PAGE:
Tribute to the victims of
terrorist attacks worldwide
Comments: 12612
Mariela Baeva
Mariela Baeva
Member of the European Parliament for Bulgaria
2007 - 2009
(first direct EP elections in Bulgaria);

LEED to OECD partner (Nanotech)

News of the Day

The Global Tantrum 
 Act for Early Years logo

Young people in partnership with @Theirworld demanded action on the #GlobalEducationCrisis and world leaders have listened. #IFFEd will unlock billions for children globally and help deliver a world where every child has a place in school. #LetMeLearn

Theirworld, Your Walk: Thank you! –

Nous venons de signer cette lettre ouverte pour demander aux chefs d’Etat et de gouvernement de faire de l’école gratuite pour tous les enfants un droit humain universel.

Survivors tell of the devastating impact of the US-led invasion 20 years on by Emma Graham-Harrison and Salim Habib

‘The US army destroyed our lives’: five Iraqis on the war that changed the Middle East

Twenty years ago today the US and the UK invaded Iraq in a disastrous military mission based on flawed intelligence, months of lying to the world, and a casual disregard for international law.

The invasion would lead to hundreds of thousands of civilian deaths, decades of civil war and vicious sectarian violence in Iraq, and the rise of the Islamic State militant group. Incubated in a US prison camp, IS was directed and staffed in part by former members and officers of the Saddam-era Ba’ath party.

In a pattern that would be repeated again and again over the following two decades of the “war on terror”, the US and its allies, including the United Kingdom, assumed that overwhelming technical and military superiority was all they needed to control a distant nation and its people.

A “shock and awe” bombing campaign showcasing that military power launched the invasion, and ground troops moved into Iraq the next day, 20 March. Saddam was soon on the run, and in early April, Baghdad was formally occupied.

On 1 May, US president George Bush set up a theatrical spectacle on an aircraft carrier, flying in to announce “mission accomplished”. America had ended “major combat operations” in Iraq.

It was a speech that betrayed American arrogance, ignorance and disdain about realities on the ground in Iraq, where decades of bloodshed were only just beginning.

The damning Chilcot report on Britain’s involvement in the war later found that the UK had chosen to join the invasion before peaceful options had been exhausted, and then the prime minister Tony Blair had deliberately exaggerated the threat posed by Saddam Hussein.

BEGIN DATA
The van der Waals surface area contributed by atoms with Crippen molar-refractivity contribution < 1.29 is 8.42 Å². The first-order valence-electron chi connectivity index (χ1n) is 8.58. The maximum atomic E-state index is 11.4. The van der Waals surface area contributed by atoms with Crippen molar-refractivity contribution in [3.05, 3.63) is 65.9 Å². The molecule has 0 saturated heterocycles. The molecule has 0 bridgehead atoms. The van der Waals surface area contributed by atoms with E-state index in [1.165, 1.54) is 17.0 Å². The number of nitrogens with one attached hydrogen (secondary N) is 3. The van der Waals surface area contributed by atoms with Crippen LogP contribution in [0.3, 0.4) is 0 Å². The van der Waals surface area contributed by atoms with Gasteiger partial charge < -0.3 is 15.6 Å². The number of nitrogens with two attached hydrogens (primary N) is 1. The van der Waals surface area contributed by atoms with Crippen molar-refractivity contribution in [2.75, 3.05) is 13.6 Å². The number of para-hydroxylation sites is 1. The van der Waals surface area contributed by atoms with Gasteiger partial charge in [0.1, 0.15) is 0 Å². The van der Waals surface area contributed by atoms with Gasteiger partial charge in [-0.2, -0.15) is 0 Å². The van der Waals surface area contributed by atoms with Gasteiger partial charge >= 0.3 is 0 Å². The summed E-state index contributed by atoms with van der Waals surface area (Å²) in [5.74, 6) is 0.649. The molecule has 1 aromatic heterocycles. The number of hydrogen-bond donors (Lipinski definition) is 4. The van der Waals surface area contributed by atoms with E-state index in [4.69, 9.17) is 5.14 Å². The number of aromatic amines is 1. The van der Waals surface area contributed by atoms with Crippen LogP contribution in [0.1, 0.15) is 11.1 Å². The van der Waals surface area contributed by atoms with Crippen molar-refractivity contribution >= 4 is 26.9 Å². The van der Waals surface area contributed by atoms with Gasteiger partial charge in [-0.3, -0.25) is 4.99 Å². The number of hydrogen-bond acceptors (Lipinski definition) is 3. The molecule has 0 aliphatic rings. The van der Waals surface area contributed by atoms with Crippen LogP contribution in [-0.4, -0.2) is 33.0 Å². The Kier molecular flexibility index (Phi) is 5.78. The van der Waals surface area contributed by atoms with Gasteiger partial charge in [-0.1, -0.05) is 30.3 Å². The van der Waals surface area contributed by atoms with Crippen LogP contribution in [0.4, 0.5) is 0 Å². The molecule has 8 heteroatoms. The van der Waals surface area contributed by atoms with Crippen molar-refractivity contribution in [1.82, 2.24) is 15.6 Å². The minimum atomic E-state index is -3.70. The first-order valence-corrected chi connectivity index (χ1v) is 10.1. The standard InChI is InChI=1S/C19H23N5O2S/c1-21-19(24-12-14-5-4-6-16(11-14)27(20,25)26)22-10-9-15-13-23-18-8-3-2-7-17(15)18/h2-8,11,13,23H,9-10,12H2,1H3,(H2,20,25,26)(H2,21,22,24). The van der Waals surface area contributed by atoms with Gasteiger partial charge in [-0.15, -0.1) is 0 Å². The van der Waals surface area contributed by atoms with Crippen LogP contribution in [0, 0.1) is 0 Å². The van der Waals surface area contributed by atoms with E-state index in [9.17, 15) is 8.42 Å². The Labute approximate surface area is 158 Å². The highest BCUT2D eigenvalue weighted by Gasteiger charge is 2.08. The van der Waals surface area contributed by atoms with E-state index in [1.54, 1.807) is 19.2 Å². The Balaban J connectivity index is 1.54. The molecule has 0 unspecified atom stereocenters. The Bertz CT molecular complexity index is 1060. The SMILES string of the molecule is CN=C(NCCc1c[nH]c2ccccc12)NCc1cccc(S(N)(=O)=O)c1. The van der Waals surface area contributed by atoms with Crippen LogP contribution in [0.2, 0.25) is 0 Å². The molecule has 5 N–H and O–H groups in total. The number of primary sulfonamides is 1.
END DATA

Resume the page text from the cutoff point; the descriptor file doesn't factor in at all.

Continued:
Britain’s intelligence agencies produced “flawed information”, working from the start on the misguided assumption that Saddam had weapons of mass destruction, and made no attempt to consider the possibility that he had got rid of them, which he had.

Blair ignored warnings that Iraq could degenerate into civil war after the invasion, including from US secretary of state, Colin Powell who accurately predicted “a terrible bloodletting of revenge after Saddam goes”.

The British government had no post-invasion strategy and no influence on Iraq’s postwar US-run administration.

Overall, Britain did not achieve its objectives in Iraq, Chilcot found. The war undermined US and British authority on the international stage, with the reputational damage continuing until today, when it has hampered efforts to gather support for Ukraine’s fight.

The west’s strategic mistakes were Iraq’s enduring tragedy. Catastrophic mishandling of the occupation included the “de-Ba’athification” campaign, a mismanaged effort to purge the country of Saddam’s influence.

Thousands of former government employees and soldiers were suddenly without a future in the new US-dominated state, and they turbocharged the insurgency.

The Abu Ghraib prison became a byword for US abuse when photographs and accounts of detainees tortured there were leaked to the press. Iraq’s cultural heritage was looted as US troops stood by and watched.

And for two decades, civilians died in terrible numbers at the hand of all parties to the conflict, in shootings, suicide bombings, air raids and crossfire. Chilcot found the government had not tried hard enough to keep a tally of Iraqi civilian deaths.

Here the Observer tells the stories of five Iraqis affected by the invasion, and the violence it unleashed.

Leave a Reply

Your email address will not be published. Required fields are marked *

You may use these HTML tags and attributes: <a href="" title=""> <abbr title=""> <acronym title=""> <b> <blockquote cite=""> <cite> <code> <del datetime=""> <em> <i> <q cite=""> <s> <strike> <strong>

Copyright © 2024. All Rights Reserved.